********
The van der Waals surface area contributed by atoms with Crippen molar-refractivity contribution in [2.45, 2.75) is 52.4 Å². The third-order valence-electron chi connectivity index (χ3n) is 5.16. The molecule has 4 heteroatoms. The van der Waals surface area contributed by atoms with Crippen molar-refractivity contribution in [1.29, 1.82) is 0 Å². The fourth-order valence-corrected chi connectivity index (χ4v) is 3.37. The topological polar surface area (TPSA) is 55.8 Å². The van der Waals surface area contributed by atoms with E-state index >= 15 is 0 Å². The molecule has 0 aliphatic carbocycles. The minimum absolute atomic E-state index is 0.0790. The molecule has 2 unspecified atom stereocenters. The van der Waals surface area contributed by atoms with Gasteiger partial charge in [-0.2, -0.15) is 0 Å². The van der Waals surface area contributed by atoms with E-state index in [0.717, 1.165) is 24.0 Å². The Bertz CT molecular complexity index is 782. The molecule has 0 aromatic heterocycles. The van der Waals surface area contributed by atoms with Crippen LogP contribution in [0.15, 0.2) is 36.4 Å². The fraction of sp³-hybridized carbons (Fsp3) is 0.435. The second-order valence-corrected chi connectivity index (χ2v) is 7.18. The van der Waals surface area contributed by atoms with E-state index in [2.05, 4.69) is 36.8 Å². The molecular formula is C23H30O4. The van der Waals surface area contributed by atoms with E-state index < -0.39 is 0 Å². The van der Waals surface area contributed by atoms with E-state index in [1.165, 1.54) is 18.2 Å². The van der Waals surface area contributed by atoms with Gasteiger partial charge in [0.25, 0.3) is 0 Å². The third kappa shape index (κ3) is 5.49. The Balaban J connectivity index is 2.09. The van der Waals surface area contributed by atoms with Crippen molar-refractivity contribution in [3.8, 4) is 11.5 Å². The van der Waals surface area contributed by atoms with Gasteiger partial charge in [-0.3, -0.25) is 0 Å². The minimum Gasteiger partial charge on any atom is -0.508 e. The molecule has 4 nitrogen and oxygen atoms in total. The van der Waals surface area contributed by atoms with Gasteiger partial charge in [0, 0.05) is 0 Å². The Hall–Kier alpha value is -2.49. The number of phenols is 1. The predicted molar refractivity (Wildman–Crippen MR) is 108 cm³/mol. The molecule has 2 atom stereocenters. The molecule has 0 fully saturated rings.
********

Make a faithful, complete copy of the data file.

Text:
The van der Waals surface area contributed by atoms with Crippen molar-refractivity contribution in [2.45, 2.75) is 52.4 Å². The third-order valence-electron chi connectivity index (χ3n) is 5.16. The molecule has 4 heteroatoms. The van der Waals surface area contributed by atoms with Crippen molar-refractivity contribution in [1.29, 1.82) is 0 Å². The fourth-order valence-corrected chi connectivity index (χ4v) is 3.37. The topological polar surface area (TPSA) is 55.8 Å². The van der Waals surface area contributed by atoms with E-state index >= 15 is 0 Å². The molecule has 0 aliphatic carbocycles. The minimum absolute atomic E-state index is 0.0790. The molecule has 2 unspecified atom stereocenters. The van der Waals surface area contributed by atoms with Gasteiger partial charge in [-0.2, -0.15) is 0 Å². The van der Waals surface area contributed by atoms with E-state index in [0.717, 1.165) is 24.0 Å². The Bertz CT molecular complexity index is 782. The molecule has 0 aromatic heterocycles. The van der Waals surface area contributed by atoms with Crippen LogP contribution in [0.15, 0.2) is 36.4 Å². The fraction of sp³-hybridized carbons (Fsp3) is 0.435. The second-order valence-corrected chi connectivity index (χ2v) is 7.18. The van der Waals surface area contributed by atoms with E-state index in [2.05, 4.69) is 36.8 Å². The molecular formula is C23H30O4. The van der Waals surface area contributed by atoms with E-state index < -0.39 is 0 Å². The van der Waals surface area contributed by atoms with E-state index in [1.165, 1.54) is 18.2 Å². The van der Waals surface area contributed by atoms with Gasteiger partial charge in [0.25, 0.3) is 0 Å². The third kappa shape index (κ3) is 5.49. The Balaban J connectivity index is 2.09. The van der Waals surface area contributed by atoms with Crippen molar-refractivity contribution in [3.8, 4) is 11.5 Å². The van der Waals surface area contributed by atoms with Gasteiger partial charge in [-0.3, -0.25) is 0 Å². The minimum Gasteiger partial charge on any atom is -0.508 e. The molecule has 4 nitrogen and oxygen atoms in total. The van der Waals surface area contributed by atoms with Gasteiger partial charge in [0, 0.05) is 0 Å². The Hall–Kier alpha value is -2.49. The number of phenols is 1. The predicted molar refractivity (Wildman–Crippen MR) is 108 cm³/mol. The molecule has 2 atom stereocenters. The molecule has 0 fully saturated rings.